Exmoor farmers have produced evidence for the government on the true cost of delivering public goods in a National Park alongside a viable farm business.

The Defra-funded trial took place on 26 Exmoor farms and smallholdings.

It’s hoped the findings will help identify ways to better support farmers in protected landscapes ahead of the move to the new scheme for Environmental Land Management (ELM) and a new pilot due to take place later this year.

Chris and Paula Williams took part in the trial.

They work in partnership with Chris’s parents to run two farms on Exmoor - a family-owned Exmoor hill farm on the edge of Winsford Hill and a National Trust tenanted farm on the Holnicote Estate near Minehead. They have a family of three boys, around 70 suckler cows and 700 ewes, and are in the process of setting up a luxury glamping enterprise.

Paula said: “For us it’s about building resilience across our farms to help sustain the business and ensure that a future in farming is as viable for the next generation.

"We want to get to know every aspect of our farm’s potential and play our part in helping Defra understand the true contribution hill farming makes towards caring for the landscape.”

Robert Deane of Rural Focus, a rural consultancy firm that worked on the trial with the Exmoor Hill Farming Network (EHFN), said: “We combined several layers of data to build a picture of what each farm delivers for the environment and for people and created heat maps to show the potential to scale up these activities.

"The outgoing basic payments scheme simply isn’t set up to account for this level of detail and in some ways hasn’t properly incentivised farmers wanting to ‘do the right thing’ for nature.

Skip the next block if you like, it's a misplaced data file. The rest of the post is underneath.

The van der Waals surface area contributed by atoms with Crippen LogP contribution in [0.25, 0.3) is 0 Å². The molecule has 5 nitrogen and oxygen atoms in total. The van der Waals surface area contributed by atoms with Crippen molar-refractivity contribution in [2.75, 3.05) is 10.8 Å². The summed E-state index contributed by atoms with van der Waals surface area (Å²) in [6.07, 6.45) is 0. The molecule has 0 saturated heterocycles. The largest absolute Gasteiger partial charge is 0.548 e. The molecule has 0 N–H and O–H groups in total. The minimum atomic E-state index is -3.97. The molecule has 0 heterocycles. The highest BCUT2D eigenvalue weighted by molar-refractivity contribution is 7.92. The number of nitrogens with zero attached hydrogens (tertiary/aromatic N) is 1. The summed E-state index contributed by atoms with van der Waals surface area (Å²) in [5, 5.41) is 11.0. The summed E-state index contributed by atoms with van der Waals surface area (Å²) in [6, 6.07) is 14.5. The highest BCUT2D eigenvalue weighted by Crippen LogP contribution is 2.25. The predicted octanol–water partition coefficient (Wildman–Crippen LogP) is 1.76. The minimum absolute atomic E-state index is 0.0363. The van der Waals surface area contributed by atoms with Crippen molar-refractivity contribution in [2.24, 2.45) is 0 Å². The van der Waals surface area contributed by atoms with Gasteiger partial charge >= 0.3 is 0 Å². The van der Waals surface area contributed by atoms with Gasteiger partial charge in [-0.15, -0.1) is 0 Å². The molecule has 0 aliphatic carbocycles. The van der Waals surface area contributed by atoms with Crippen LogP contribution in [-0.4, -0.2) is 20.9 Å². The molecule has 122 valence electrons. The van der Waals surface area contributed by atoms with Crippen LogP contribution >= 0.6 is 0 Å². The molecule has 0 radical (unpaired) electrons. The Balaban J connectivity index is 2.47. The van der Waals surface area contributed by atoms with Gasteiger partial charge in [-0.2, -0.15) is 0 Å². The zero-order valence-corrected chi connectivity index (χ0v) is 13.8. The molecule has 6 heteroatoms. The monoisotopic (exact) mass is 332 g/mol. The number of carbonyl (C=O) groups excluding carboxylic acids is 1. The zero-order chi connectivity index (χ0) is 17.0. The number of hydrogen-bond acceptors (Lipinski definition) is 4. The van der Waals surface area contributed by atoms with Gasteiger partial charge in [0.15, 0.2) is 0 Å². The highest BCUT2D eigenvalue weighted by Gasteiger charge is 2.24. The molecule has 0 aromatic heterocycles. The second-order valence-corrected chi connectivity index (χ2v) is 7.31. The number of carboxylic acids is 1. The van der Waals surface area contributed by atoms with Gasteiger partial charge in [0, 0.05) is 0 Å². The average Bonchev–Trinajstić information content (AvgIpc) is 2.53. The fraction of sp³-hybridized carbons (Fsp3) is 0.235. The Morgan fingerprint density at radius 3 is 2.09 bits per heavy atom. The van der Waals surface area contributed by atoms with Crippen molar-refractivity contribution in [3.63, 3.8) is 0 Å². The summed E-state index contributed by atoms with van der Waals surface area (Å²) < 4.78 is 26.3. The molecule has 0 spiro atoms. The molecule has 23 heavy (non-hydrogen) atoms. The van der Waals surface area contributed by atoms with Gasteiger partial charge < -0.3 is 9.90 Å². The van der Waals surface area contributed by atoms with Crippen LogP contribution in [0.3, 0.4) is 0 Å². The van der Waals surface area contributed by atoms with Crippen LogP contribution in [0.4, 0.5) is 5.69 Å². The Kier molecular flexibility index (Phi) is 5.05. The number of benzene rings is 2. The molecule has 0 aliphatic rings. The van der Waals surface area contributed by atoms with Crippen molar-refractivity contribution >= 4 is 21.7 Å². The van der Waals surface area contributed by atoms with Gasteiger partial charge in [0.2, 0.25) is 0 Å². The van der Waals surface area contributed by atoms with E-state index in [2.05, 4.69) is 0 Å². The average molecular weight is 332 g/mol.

"This is particularly true in upland areas like Exmoor, where a volatile market and tighter margins leave very little room for manoeuvre.

"Based on our findings, we hope the new system will be fairer and simpler.”

Key findings fed-back to Defra in the final report include:

• Potential threats to important designated habitats in upland areas like Exmoor. Any fall in farm payments could drive a drop in land under agri-environment schemes. Sites such as heather moorland, wetlands and wood pasture were identified as particularly vulnerable, because the grazing regimes that sustain them often only marginally benefit the farm business. Figures reported by National Parks England already show a downward trend, with a nearly 17 per cent drop in the amount of farmland on Exmoor under such schemes since 2015.

• Potential barriers to farms being able to access ELM funding. The report draws attention to high demand for skilled advisors to help draw up ELM proposals, with 88 per cent of respondents to a survey of EHFN members stating they expect to need the services of an adviser to help them complete their ELM Land Management Plan, but only around half knowing where they might get this advice.

• Opportunities for achieving nature recovery at landscape scale. Mapping of farm clusters helped provide evidence for collaborative working on shared environmental outcomes. For example helping to create nature corridors or deliver improvements to water quality or flood resilience. This could help with mapping out Nature Recovery Networks, which may become a requirement for Local Authorities if proposals in the new Environmental Bill are enacted.

• Difficulty accounting for farming’s contribution to ‘sense of place’ – the features of the landscape and local culture that come together to create the overall experience. The report highlights more research is needed to be able to quantify aspects such as cultural heritage, historic features, wildlife, public access and engagement.